Currently, mobile broadband carriers enter into contractual agreements to, in the case of small companies, "rent" network space; and in the case of large carriers, "lease" available network space. [...]The new FCC rule disregards the current system, and not only mandates that large carriers offer network access to smaller companies, but that they do so at "reasonable" rates. Effectively, the FCC created a new price control for mobile companies.
The FCC has inserted itself, as a government agency, into the roaming contract negotiations between private-sector companies. It does so by compelling an agreement and setting "reasonable rates." That move was not well-received in some quarters, as reported by Yahoo News:
"A data-roaming mandate is unwarranted and will discourage investment," Robert Quinn, AT&T chief privacy officer and senior vice president of federal regulatory, told Bloomberg in an e-mail today. "Proponents of a roaming mandate were seeking government intervention, not to obtain agreements - which are plentiful - but rather to regulate rates downward."
Other companies, however, had asked for the regulatory bailout as CNET News reports:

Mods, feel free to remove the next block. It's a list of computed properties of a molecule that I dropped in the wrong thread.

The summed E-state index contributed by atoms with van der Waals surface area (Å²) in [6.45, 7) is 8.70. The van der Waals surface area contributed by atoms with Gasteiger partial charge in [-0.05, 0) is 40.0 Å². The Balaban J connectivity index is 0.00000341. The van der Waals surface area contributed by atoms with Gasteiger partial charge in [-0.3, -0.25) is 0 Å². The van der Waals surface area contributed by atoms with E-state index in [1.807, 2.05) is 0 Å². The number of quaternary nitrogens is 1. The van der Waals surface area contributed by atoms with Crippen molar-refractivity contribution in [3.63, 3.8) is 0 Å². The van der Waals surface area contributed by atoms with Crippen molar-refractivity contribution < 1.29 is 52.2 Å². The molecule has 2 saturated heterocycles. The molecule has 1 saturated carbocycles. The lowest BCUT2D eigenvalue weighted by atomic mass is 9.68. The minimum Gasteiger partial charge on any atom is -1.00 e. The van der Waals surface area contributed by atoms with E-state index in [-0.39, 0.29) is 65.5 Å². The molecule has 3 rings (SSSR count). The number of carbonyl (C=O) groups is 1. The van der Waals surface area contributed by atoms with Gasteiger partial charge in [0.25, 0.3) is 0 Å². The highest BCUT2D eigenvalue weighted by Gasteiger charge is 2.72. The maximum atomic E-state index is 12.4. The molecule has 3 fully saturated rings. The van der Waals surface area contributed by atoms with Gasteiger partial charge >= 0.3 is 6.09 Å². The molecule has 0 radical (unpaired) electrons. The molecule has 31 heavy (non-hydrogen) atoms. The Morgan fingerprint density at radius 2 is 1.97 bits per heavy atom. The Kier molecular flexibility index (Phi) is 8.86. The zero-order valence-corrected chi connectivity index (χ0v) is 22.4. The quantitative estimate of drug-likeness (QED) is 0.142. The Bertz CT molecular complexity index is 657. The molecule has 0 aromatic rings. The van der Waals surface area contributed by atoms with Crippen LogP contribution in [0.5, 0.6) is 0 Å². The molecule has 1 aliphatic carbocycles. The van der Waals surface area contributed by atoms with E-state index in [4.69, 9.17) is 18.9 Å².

Smaller wireless carriers, such as Sprint Nextel, Leap Wireless, and MetroPCS, have filed petitions with the FCC claiming these new rules are necessary to ensure that AT&T and Verizon Wireless, the nation's largest wireless operators, offer fair roaming terms to them.
For those companies asking for a regulatory bailout, the financial incentives are significant. The Daily Caller reports on Sprint's balance sheet:
Sprint, for example, lobbied heavily for the data roaming rule. But Sprint's balance sheet has been in bad shape lately. From 2007 to 2010, the company's [infrastructure] investments went from $5.1 billion down to $1.5 billion. AT&T and Verizon, however, have both grown in recent years, and have [infrastructure] investments standing at about $8.4 billion each.
Over the last three years, Sprint's buildout of its network has not just stalled, but it has significantly declined. Roaming agreements allow Sprint to maintain service to its customer base while its network costs fall.
Now we can connect the dots. As Sprint's network deteriorates, it becomes more dependent upon roaming agreements to offset its network deficiencies. For Sprint, the FCC intervention represents a regulatory handout worth billions.